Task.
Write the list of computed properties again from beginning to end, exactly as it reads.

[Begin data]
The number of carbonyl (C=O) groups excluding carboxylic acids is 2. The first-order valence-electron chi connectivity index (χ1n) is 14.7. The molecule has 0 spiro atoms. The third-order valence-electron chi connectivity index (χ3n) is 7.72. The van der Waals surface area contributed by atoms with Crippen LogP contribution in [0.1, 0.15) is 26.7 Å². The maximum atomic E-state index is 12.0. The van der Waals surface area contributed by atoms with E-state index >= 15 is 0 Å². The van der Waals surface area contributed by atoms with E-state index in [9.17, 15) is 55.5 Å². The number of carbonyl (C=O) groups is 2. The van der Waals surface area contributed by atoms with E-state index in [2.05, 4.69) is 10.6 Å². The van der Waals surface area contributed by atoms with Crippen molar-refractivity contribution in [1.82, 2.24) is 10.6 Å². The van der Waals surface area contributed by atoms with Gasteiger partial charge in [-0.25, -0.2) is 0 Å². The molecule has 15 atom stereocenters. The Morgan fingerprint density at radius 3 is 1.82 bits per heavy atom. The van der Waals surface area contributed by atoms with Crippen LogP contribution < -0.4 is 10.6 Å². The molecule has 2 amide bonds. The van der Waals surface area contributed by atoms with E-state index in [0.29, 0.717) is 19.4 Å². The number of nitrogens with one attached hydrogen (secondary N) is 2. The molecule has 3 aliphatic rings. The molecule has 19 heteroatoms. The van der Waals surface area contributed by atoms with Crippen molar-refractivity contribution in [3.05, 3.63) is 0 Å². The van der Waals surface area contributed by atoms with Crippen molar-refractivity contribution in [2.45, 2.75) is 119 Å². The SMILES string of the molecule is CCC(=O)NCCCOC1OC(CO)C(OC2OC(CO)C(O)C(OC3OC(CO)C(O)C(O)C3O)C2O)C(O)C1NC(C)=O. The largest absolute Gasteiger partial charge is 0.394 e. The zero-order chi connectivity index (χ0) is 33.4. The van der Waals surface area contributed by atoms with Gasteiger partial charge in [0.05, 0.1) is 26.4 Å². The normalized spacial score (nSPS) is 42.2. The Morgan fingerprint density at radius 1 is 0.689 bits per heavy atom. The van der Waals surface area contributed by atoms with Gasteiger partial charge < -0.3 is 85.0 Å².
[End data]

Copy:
The number of carbonyl (C=O) groups excluding carboxylic acids is 2. The first-order valence-electron chi connectivity index (χ1n) is 14.7. The molecule has 0 spiro atoms. The third-order valence-electron chi connectivity index (χ3n) is 7.72. The van der Waals surface area contributed by atoms with Crippen LogP contribution in [0.1, 0.15) is 26.7 Å². The maximum atomic E-state index is 12.0. The van der Waals surface area contributed by atoms with E-state index >= 15 is 0 Å². The van der Waals surface area contributed by atoms with E-state index in [9.17, 15) is 55.5 Å². The number of carbonyl (C=O) groups is 2. The van der Waals surface area contributed by atoms with E-state index in [2.05, 4.69) is 10.6 Å². The van der Waals surface area contributed by atoms with Crippen molar-refractivity contribution in [1.82, 2.24) is 10.6 Å². The van der Waals surface area contributed by atoms with Gasteiger partial charge in [-0.25, -0.2) is 0 Å². The molecule has 15 atom stereocenters. The Morgan fingerprint density at radius 3 is 1.82 bits per heavy atom. The van der Waals surface area contributed by atoms with Crippen LogP contribution < -0.4 is 10.6 Å². The molecule has 2 amide bonds. The van der Waals surface area contributed by atoms with E-state index in [0.29, 0.717) is 19.4 Å². The number of nitrogens with one attached hydrogen (secondary N) is 2. The molecule has 3 aliphatic rings. The molecule has 19 heteroatoms. The van der Waals surface area contributed by atoms with Crippen molar-refractivity contribution in [3.05, 3.63) is 0 Å². The van der Waals surface area contributed by atoms with Crippen molar-refractivity contribution in [2.45, 2.75) is 119 Å². The SMILES string of the molecule is CCC(=O)NCCCOC1OC(CO)C(OC2OC(CO)C(O)C(OC3OC(CO)C(O)C(O)C3O)C2O)C(O)C1NC(C)=O. The largest absolute Gasteiger partial charge is 0.394 e. The zero-order chi connectivity index (χ0) is 33.4. The van der Waals surface area contributed by atoms with Gasteiger partial charge in [0.05, 0.1) is 26.4 Å². The normalized spacial score (nSPS) is 42.2. The Morgan fingerprint density at radius 1 is 0.689 bits per heavy atom. The van der Waals surface area contributed by atoms with Gasteiger partial charge < -0.3 is 85.0 Å².